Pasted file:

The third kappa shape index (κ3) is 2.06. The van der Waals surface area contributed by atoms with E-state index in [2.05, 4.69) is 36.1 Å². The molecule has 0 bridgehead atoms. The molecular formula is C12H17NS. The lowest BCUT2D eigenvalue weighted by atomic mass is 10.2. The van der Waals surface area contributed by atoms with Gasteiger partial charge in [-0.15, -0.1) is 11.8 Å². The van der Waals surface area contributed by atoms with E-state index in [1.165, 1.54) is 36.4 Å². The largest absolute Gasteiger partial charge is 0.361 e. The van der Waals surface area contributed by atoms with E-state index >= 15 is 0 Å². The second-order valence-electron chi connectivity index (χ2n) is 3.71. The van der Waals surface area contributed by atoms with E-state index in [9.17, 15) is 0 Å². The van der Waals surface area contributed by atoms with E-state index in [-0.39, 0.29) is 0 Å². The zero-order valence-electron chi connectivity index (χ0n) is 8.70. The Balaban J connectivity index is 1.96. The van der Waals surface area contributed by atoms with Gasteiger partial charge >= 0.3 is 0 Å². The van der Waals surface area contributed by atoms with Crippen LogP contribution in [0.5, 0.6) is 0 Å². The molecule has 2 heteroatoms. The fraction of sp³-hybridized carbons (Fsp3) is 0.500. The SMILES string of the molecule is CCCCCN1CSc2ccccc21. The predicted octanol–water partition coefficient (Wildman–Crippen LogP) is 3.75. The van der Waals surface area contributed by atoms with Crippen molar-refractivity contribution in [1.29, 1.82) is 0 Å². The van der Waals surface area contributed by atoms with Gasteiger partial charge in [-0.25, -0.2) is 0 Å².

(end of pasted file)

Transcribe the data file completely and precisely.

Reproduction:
The third kappa shape index (κ3) is 2.06. The van der Waals surface area contributed by atoms with E-state index in [2.05, 4.69) is 36.1 Å². The molecule has 0 bridgehead atoms. The molecular formula is C12H17NS. The lowest BCUT2D eigenvalue weighted by atomic mass is 10.2. The van der Waals surface area contributed by atoms with Gasteiger partial charge in [-0.15, -0.1) is 11.8 Å². The van der Waals surface area contributed by atoms with E-state index in [1.165, 1.54) is 36.4 Å². The largest absolute Gasteiger partial charge is 0.361 e. The van der Waals surface area contributed by atoms with E-state index >= 15 is 0 Å². The second-order valence-electron chi connectivity index (χ2n) is 3.71. The van der Waals surface area contributed by atoms with E-state index in [9.17, 15) is 0 Å². The van der Waals surface area contributed by atoms with E-state index in [-0.39, 0.29) is 0 Å². The zero-order valence-electron chi connectivity index (χ0n) is 8.70. The Balaban J connectivity index is 1.96. The van der Waals surface area contributed by atoms with Gasteiger partial charge >= 0.3 is 0 Å². The van der Waals surface area contributed by atoms with Crippen LogP contribution in [0.5, 0.6) is 0 Å². The molecule has 2 heteroatoms. The fraction of sp³-hybridized carbons (Fsp3) is 0.500. The SMILES string of the molecule is CCCCCN1CSc2ccccc21. The predicted octanol–water partition coefficient (Wildman–Crippen LogP) is 3.75. The van der Waals surface area contributed by atoms with Crippen molar-refractivity contribution in [1.29, 1.82) is 0 Å². The van der Waals surface area contributed by atoms with Gasteiger partial charge in [-0.25, -0.2) is 0 Å².